Terroir 2020 banner
IVES 9 IVES Conference Series 9 International Terroir Conferences 9 Terroir 2020 9 History and innovation of terroir 9 ‘It’s a small, yappy dog’: The British idea of terroir

‘It’s a small, yappy dog’: The British idea of terroir


Aims: Most consumer research about terroir has focused on wine, particularly with French or other European wine drinkers, rather than those in the Anglo-Saxon world.  In Europe, whilst there is no agreement amongst consumers as to what terroir actually is, there is a general recognition of the word and an acceptance that it represents something important.  There is no certainty that this is the case elsewhere.  This paper helps to fill that gap focusing on British consumers in the context of a project mainly exploring food and terroir.

Methods and Results: This study forms much of a larger transnational study applying discrete choice experiments.  As part of the data collection respondents (who had not been presented with the word ‘terroir’ in any previous questions) were asked what ‘terroir’ meant to them, responding with a single word or short phrase; there was a quota sample of 552.  Qualitative analysis of responses emerged in three forms:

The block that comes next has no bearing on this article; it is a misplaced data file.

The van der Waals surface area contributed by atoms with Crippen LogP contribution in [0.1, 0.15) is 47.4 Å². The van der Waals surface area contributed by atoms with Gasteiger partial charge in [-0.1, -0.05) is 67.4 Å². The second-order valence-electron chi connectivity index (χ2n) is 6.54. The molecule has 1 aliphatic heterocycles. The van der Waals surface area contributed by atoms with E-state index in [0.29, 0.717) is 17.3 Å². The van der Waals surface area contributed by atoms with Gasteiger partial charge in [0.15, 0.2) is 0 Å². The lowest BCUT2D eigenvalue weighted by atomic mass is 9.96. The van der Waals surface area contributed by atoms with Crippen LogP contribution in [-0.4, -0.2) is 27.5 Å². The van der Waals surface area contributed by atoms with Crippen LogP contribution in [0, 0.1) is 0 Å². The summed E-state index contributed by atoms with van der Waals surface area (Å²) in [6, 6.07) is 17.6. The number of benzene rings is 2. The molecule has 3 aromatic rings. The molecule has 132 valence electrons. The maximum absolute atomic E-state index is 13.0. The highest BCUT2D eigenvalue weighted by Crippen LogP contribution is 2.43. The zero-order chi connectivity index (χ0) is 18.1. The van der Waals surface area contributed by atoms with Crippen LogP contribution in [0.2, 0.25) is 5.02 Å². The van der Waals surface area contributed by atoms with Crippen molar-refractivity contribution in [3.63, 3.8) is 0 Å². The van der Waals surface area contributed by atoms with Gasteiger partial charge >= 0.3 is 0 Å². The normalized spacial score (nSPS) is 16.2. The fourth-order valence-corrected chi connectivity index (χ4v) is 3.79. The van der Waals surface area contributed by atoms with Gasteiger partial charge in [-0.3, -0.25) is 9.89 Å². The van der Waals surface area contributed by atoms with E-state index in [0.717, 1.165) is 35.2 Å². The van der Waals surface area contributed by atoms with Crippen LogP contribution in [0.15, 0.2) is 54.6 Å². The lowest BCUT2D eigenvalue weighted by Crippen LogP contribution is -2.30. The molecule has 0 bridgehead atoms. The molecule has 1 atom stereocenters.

1. A basic categorisation which split comments into four groups based on the respondent’s apparent knowledge including non- or incorrect responses.
  2. A thematic categorisation which placed all words into one of eleven groups linked directly to the content of the response (e.g., environment, territory, France, wine).
  3. A ‘word cloud’ to reveal visually the relative strength of words used.

Using the basic categorisation the single largest class of response was ‘don’t know’ (49.64%).  The second largest group gave a response that bore some (limited) relationship to traditional definitions of terroir. This class (30.25%) might use a term like soil, terrain, climate, or environment.  Some also made a link to crops or grapes.  Another class (9.06%) made a much more complex link suggesting not just an ecosystem but that the environment directly shaped a resulting product.  The third largest group (11.05%) offered an entirely wrong definition.  Some just implied that it meant ‘good’; nine suggested that it was a (small) dog (terrier) and 21 that it was to do with horror.